Europe's service industries grew at the weakest pace in more than four years in January, as the possibility of a recession in the U.S. weighs on the European expansion. Royal Bank of Scotland Group Plc's services index dropped to 50.6, the lowest since July 2003, from 53.1 in December. A reading above 50 indicates growth.
The slowdown presents a real headache for the view of European Central Bank that the euro region is strong enough to cope with a cooling U.S. economy and that inflation concerns prevents them from following the Federal Reserve into monetary easing. In the U.S., which is the second biggest destination for euro-area exports, the Fed eased monetary policy by the most since 1990 last month, to bolster the economy.
The euro fell as much as 1.1 percent to $1.4671 and traded at $1.4683 at 11:32 in Frankfurt. The Dow Jones 600 Stoxx index extended declines after today's figures, falling as low as 326.33 from 329.13 yesterday.
The national indexes fell across the board with Germany's service industry slumping below the 50 threshold for the first time in 4 1/2 years and Spain's service sector shrinking the most since the survey began in 1999. A composite measure for the euro region fell to 51.8 from 52.7 the previous month, according to the report, which is based on a survey of purchasing managers by NTC Economics.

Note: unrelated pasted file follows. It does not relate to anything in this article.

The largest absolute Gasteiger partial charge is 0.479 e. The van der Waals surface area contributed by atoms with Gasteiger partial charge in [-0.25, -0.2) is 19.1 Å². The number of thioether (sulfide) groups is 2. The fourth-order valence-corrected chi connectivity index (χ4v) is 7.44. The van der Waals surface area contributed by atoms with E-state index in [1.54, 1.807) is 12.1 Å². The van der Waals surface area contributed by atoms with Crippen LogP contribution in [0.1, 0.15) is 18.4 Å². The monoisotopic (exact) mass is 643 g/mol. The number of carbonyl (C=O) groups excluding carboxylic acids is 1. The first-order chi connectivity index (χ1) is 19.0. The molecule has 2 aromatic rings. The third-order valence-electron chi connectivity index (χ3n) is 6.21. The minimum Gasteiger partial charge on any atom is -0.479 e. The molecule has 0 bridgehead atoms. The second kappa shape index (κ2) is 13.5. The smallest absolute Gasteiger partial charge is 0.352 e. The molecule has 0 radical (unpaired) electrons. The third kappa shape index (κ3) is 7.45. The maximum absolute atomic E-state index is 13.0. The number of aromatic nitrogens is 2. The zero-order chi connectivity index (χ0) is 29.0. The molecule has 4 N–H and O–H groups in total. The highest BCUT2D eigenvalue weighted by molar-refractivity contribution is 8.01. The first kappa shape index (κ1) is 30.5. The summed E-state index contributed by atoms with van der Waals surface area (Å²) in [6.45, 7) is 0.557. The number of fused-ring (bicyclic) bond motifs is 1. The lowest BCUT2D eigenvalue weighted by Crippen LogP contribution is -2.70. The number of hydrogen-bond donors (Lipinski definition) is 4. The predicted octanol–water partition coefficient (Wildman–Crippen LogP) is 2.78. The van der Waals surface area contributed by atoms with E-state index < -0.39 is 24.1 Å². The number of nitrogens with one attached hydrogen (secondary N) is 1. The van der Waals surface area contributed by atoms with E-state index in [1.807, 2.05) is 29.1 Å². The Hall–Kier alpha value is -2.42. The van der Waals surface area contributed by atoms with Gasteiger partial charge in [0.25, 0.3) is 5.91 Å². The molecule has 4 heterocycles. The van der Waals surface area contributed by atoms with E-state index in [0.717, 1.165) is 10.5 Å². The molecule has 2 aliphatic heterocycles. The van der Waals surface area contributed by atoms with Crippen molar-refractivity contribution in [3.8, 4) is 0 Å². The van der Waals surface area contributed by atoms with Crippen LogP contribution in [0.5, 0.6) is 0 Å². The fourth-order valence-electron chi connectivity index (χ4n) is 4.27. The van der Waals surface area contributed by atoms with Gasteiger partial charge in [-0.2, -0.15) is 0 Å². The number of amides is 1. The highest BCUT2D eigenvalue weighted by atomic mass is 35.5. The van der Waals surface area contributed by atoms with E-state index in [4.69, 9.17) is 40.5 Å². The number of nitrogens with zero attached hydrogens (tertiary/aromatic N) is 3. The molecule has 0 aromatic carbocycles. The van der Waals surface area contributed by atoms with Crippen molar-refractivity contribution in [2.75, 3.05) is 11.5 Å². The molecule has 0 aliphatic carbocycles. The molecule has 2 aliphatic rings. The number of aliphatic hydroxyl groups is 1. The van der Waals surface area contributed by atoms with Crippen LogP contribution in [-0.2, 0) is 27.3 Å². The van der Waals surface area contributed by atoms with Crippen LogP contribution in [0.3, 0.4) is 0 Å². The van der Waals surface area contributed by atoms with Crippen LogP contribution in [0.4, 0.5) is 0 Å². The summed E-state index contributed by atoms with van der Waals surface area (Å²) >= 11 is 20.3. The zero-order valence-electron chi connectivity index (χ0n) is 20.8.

France was the only major eurozone economy where the services sector to some extent held its gound - although the rate of expansion is slowing. The purchasing managers index for France's services sector dipped to 56.6 in January from 58.9 in December, but continued to indicate that the French services sector is expanding reasonably strongly.
The purchasing managers index for Germany's services sector fell to 49.2 in January, indicating that the sector has entered a period of contraction, market sources said Tuesday. That compares with a reading of 51.2 in December.
The Italian services index fell to a seasonally adjusted 47.9 in January from 49.7 in December, reaching the lowest level since May 2005.
The International Monetary Fund last week cut its euro-region growth estimate by half a point to 1.6 percent, saying the turmoil in financial markets has spread to the rest of the economy. The IMF now expects the global economy to expand 4.1 percent this year, below the 4.4 percent pace projected in October.
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